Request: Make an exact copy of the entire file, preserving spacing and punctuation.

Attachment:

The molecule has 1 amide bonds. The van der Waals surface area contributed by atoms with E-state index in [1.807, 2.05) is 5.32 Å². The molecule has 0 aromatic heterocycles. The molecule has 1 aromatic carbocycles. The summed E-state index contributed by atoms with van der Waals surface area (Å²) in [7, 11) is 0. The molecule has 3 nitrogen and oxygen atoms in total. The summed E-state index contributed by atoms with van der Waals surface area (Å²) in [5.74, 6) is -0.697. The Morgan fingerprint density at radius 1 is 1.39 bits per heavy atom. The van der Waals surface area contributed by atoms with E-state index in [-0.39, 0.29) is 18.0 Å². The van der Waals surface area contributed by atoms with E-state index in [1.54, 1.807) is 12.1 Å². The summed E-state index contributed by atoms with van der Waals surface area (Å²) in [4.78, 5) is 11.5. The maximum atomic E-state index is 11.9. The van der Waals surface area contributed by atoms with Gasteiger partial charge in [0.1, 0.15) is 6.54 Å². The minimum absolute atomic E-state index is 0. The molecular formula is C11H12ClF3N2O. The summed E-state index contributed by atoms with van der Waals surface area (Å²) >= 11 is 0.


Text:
The molecule has 1 amide bonds. The van der Waals surface area contributed by atoms with E-state index in [1.807, 2.05) is 5.32 Å². The molecule has 0 aromatic heterocycles. The molecule has 1 aromatic carbocycles. The summed E-state index contributed by atoms with van der Waals surface area (Å²) in [7, 11) is 0. The molecule has 3 nitrogen and oxygen atoms in total. The summed E-state index contributed by atoms with van der Waals surface area (Å²) in [5.74, 6) is -0.697. The Morgan fingerprint density at radius 1 is 1.39 bits per heavy atom. The van der Waals surface area contributed by atoms with E-state index in [-0.39, 0.29) is 18.0 Å². The van der Waals surface area contributed by atoms with E-state index in [1.54, 1.807) is 12.1 Å². The summed E-state index contributed by atoms with van der Waals surface area (Å²) in [4.78, 5) is 11.5. The maximum atomic E-state index is 11.9. The van der Waals surface area contributed by atoms with Gasteiger partial charge in [0.1, 0.15) is 6.54 Å². The minimum absolute atomic E-state index is 0. The molecular formula is C11H12ClF3N2O. The summed E-state index contributed by atoms with van der Waals surface area (Å²) >= 11 is 0.